- For his health and his spirit. Despite the fears that plagued me as he languished through cycle 2, Logan has been Logan for the past week or so. Vintage, silly, sweet, loving, crazy-dancing and joyfully singing Logan. Please pray that he will maintain that sweetness despite all he's going through and will continue to experience over the course of the next few months.
I think that's enough for now, but rest assured: I'll have more requests soon! Please do pray extra hard over cycle 4: For effectiveness, minimal side effects, no fevers, and a brief stay at CHO. Thank you so much.
Good night, and blessings to you all.
Monday, November 29, 2010
The Parable of the Lost Sheep was clearly intended to be an important one, as more than one Gospel relays the tale told by Jesus. In a nutshell, a shepherd misplaces a single sheep from his flock, and spends countless hours searching for that one fluffly little absentee until his efforts are rewarded.
Typically, that tale is used to convey God's love for His children; the notion that He'll search high and low for one single lost soul, never ceasing until He's able to welcome him or her back into His flock. And I agree: That's what it means.
However, and forgive me for taking liberties with the scriptures, I'd also argue that for me and for others in my position, it takes on an all new and important meaning.
I've had more than a few undoubtedly well-meaning folks say to me something along these lines. Some of you will find the sentiment shocking and appalling, while others will quietly acquiesce that you've had similar unspoken ruminations while reading about our journey:
It's such a shame that all of this is happening to your family. But remember that no matter what happens to Logan, you still have two beautiful children and one on the way.
I was beyond shocked the first time someone uttered those words in my direction. But I chalked it up to said person simply not knowing what to say, and after my heart wept a little, I let it go. When I heard similiar words a second time, I decided I needed to write an entry like this. The third time, which came very recently, I knew I had to share my thoughts, and sooner than later.
To put it simply, Logan is my little lost sheep. He's not a disposable object that can be replaced, or whose absence could ever be mitigated by the presence of another. In fact, he's a brighter light in this dark world than many, many others combined. He's well-worth being sought after, saved and redeemed.
So as his mother, I'm going to make sure that I keep my prayer warrior troops rallied, with the hope and faith that at the end of this journey, Logan will be 'found', restored to complete health, and returned to our little family 'flock'.
Sunday, November 28, 2010
I left off with my brief recap of our disappointing-turned-frustrating-turned redeemed (yes, I can call it that!) Thanksgiving Day. Although the way it began broke my heart, a few days removed, I can see it for what it was: A heavenly kick in the pants! I'd been stressing over why we were receiving the gift of holiday-time with Logan at home rather than just accepting the time for what it was and is: A big, unexpected blessing. So the way I see it, what happened was God saying to me 'look Sherry, I'm giving you this great thing you never expected. If you don't want it, then fine, I'll take it away'. Now, a few days later, I can look up, respond with a hearty thank you and a message received! and pray for more miraculous things.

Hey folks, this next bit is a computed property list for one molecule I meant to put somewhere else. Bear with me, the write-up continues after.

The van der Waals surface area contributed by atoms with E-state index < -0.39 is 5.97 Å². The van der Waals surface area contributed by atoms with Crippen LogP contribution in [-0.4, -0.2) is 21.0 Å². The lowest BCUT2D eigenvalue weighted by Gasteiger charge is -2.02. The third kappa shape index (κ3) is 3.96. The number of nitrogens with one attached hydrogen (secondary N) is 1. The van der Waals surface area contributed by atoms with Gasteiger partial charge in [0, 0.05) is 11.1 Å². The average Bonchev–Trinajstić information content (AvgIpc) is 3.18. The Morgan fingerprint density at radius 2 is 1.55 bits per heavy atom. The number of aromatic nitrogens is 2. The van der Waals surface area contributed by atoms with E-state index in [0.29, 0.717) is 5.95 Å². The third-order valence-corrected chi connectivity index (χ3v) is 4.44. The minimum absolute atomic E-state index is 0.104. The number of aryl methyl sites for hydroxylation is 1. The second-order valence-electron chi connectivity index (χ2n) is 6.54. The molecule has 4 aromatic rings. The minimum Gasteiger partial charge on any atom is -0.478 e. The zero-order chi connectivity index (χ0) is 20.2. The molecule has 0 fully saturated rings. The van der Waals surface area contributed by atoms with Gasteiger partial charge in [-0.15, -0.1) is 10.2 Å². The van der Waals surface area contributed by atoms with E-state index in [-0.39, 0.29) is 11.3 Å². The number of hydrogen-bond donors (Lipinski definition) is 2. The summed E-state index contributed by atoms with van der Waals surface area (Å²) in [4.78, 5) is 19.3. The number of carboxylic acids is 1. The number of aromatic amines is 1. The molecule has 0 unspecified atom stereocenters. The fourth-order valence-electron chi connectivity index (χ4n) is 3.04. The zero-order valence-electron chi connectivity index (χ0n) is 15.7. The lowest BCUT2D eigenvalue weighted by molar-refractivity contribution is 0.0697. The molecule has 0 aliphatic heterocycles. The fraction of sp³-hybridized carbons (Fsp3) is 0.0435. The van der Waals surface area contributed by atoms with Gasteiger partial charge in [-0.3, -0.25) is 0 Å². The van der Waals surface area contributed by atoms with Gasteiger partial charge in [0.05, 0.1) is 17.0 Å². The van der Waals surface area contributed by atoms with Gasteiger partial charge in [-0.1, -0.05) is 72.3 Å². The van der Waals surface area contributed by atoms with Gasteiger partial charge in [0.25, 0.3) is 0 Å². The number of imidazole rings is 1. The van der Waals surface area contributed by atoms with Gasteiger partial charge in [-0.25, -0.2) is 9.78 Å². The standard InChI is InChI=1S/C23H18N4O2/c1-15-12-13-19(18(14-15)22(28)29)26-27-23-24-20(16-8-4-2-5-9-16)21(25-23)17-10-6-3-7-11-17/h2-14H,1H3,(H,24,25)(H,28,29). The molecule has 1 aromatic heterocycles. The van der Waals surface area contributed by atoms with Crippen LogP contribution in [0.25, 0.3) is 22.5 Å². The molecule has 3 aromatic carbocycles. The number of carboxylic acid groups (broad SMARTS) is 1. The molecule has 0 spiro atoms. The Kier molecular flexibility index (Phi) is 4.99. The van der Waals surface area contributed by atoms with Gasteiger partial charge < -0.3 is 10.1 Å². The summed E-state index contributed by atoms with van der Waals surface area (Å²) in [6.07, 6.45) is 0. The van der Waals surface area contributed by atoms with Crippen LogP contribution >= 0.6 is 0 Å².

Anyway, I was truly impressed with how quickly Logan recovered from the line placement. He had a single shot of morphine after surgery, but otherwise, has been a-okay. Friday was a cool but pretty day, so we ventured out to the Christmas tree lot by the fairgrounds where we've always gotten our trees in order to pick one out. Logan was super excited about going, so we had a little troop of bell-ringing, singing short people in the back of the van as we made the trek. Given that we were just a day removed from turkey and cranberry sauce, the lot was pretty empty, giving them lots of room to run around and play. The pre-big C diagnosis me would've had them on a tight leash, forbade running, stifled laughter and shrieking to a dull roar... but not now. All three acted a little crazy, and I let them because they're kids. And they were having fun, and there was no one else there to be bothered by their chicanery anyway. And it felt freeing.
Saturday we decorated the tree with a large handful of my massive ornament collection; another activity that was very much on Logan's 'wanna do' radar. There was plenty of silliness and goofing off; so much, in fact, that we repeatedly had to remind all three kids to be careful of Logan's lines, to slow down, to take it easy. Today, Sunday, involved Adam taking the other two kids to church while I hung out at home with Logan. We didn't do anything special, but it was just so nice to sit with him and be for a little while. I pulled out the video camera and did a little 'interview', which was fun. Then we headed over to Arby's for lunch, since that's what he said he wanted, and Adam met us there with Abby and Isaac shortly thereafter so I could head off to a baby shower put on for me and another lovely gal by the Centerpointe ladies (thank you!).